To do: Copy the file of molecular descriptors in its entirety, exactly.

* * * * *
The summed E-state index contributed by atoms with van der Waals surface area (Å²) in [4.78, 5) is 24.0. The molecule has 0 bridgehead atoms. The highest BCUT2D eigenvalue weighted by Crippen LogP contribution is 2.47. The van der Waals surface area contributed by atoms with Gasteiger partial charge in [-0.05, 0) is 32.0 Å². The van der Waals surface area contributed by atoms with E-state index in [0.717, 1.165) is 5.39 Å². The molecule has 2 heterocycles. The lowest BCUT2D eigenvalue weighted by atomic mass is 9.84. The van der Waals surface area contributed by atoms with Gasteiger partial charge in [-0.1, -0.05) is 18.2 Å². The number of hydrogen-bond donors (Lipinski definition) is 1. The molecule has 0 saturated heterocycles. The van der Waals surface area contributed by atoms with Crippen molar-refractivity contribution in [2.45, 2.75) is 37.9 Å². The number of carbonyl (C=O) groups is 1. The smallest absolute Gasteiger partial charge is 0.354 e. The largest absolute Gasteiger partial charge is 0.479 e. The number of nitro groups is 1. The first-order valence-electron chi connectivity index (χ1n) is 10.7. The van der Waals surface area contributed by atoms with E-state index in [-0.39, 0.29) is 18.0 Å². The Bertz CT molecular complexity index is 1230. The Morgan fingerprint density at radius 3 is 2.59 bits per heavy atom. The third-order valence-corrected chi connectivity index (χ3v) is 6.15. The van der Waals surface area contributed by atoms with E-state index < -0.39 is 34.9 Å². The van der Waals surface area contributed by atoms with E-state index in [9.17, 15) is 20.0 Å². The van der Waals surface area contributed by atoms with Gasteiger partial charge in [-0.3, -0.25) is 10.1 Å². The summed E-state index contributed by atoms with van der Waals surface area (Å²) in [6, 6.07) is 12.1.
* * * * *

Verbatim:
The summed E-state index contributed by atoms with van der Waals surface area (Å²) in [4.78, 5) is 24.0. The molecule has 0 bridgehead atoms. The highest BCUT2D eigenvalue weighted by Crippen LogP contribution is 2.47. The van der Waals surface area contributed by atoms with Gasteiger partial charge in [-0.05, 0) is 32.0 Å². The van der Waals surface area contributed by atoms with E-state index in [0.717, 1.165) is 5.39 Å². The molecule has 2 heterocycles. The lowest BCUT2D eigenvalue weighted by atomic mass is 9.84. The van der Waals surface area contributed by atoms with Gasteiger partial charge in [-0.1, -0.05) is 18.2 Å². The number of hydrogen-bond donors (Lipinski definition) is 1. The molecule has 0 saturated heterocycles. The van der Waals surface area contributed by atoms with Crippen molar-refractivity contribution in [2.45, 2.75) is 37.9 Å². The number of carbonyl (C=O) groups is 1. The smallest absolute Gasteiger partial charge is 0.354 e. The largest absolute Gasteiger partial charge is 0.479 e. The number of nitro groups is 1. The first-order valence-electron chi connectivity index (χ1n) is 10.7. The van der Waals surface area contributed by atoms with E-state index in [-0.39, 0.29) is 18.0 Å². The Bertz CT molecular complexity index is 1230. The Morgan fingerprint density at radius 3 is 2.59 bits per heavy atom. The third-order valence-corrected chi connectivity index (χ3v) is 6.15. The van der Waals surface area contributed by atoms with E-state index < -0.39 is 34.9 Å². The van der Waals surface area contributed by atoms with E-state index in [9.17, 15) is 20.0 Å². The van der Waals surface area contributed by atoms with Gasteiger partial charge in [-0.3, -0.25) is 10.1 Å². The summed E-state index contributed by atoms with van der Waals surface area (Å²) in [6, 6.07) is 12.1.